The U chart plots the number of defects (also called nonconformities) per unit. It is possible for an item to have one or more defects but still be acceptable in function and performance. The center line represents the mean number of defects per unit (or subgroup). The control limits, which are set at a distance of 3 standard deviations above and below the center line, show the amount of variation that is expected in the defect rate.
Red points indicate subgroups that fail at least one of the tests for special causes and are not in control. If the same point fails multiple tests, then the point is labeled with the lowest test number to avoid cluttering the graph. If the chart shows outofcontrol points, investigate those points.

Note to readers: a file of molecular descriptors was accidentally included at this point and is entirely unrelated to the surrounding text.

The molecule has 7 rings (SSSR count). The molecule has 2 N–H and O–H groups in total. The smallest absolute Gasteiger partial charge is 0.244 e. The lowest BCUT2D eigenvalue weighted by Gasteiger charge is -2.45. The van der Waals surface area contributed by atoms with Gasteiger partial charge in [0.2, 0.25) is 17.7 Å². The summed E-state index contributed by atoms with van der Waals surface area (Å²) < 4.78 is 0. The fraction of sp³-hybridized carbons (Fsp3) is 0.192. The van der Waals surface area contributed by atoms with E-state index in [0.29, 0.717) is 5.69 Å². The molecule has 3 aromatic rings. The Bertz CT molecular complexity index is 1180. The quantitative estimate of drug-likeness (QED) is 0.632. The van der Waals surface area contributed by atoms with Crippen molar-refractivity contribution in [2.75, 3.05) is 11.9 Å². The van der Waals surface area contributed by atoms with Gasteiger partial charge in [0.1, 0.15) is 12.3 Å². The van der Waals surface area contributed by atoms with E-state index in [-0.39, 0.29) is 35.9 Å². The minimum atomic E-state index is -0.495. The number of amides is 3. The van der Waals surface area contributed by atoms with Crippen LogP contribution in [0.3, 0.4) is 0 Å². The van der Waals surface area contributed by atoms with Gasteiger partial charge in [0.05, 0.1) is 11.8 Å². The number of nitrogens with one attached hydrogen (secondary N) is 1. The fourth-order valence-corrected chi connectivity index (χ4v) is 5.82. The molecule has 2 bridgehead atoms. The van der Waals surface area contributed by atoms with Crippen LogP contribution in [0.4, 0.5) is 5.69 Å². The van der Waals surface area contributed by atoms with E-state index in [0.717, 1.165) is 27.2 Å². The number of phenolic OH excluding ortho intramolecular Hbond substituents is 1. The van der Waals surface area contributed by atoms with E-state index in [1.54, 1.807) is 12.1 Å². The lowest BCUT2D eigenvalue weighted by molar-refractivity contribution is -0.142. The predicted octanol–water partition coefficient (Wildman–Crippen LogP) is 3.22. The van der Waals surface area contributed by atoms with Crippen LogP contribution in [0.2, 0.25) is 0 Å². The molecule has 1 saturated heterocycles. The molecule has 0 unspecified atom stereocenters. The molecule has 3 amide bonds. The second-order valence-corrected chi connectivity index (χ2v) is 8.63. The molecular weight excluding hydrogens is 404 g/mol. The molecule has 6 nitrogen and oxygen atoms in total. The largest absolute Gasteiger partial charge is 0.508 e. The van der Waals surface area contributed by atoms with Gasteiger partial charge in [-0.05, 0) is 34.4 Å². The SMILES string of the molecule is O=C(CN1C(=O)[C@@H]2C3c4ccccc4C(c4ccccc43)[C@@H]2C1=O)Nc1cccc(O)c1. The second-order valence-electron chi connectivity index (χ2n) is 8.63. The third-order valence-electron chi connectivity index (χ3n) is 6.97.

Outofcontrol points can influence the estimates of process parameters and prevent control limits from truly representing your process. If outofcontrol points are due to special causes, then consider omitting these points from the calculations.
Investigate any subgroups that fail the tests for special causes. By default, Minitab conducts only Test 1, which detects points that fall outside of the control limits. However, if you conduct additional tests, then points can fail multiple tests. The table shows exactly which points failed each test, as shown here.
 

When you use several tests at the same time, the sensitivity of the chart increases. However, the false alarm rate also increases, which can make you react to the test results unnecessarily.
For more information on each of the tests and when to use them, go to Using tests for special causes in control charts.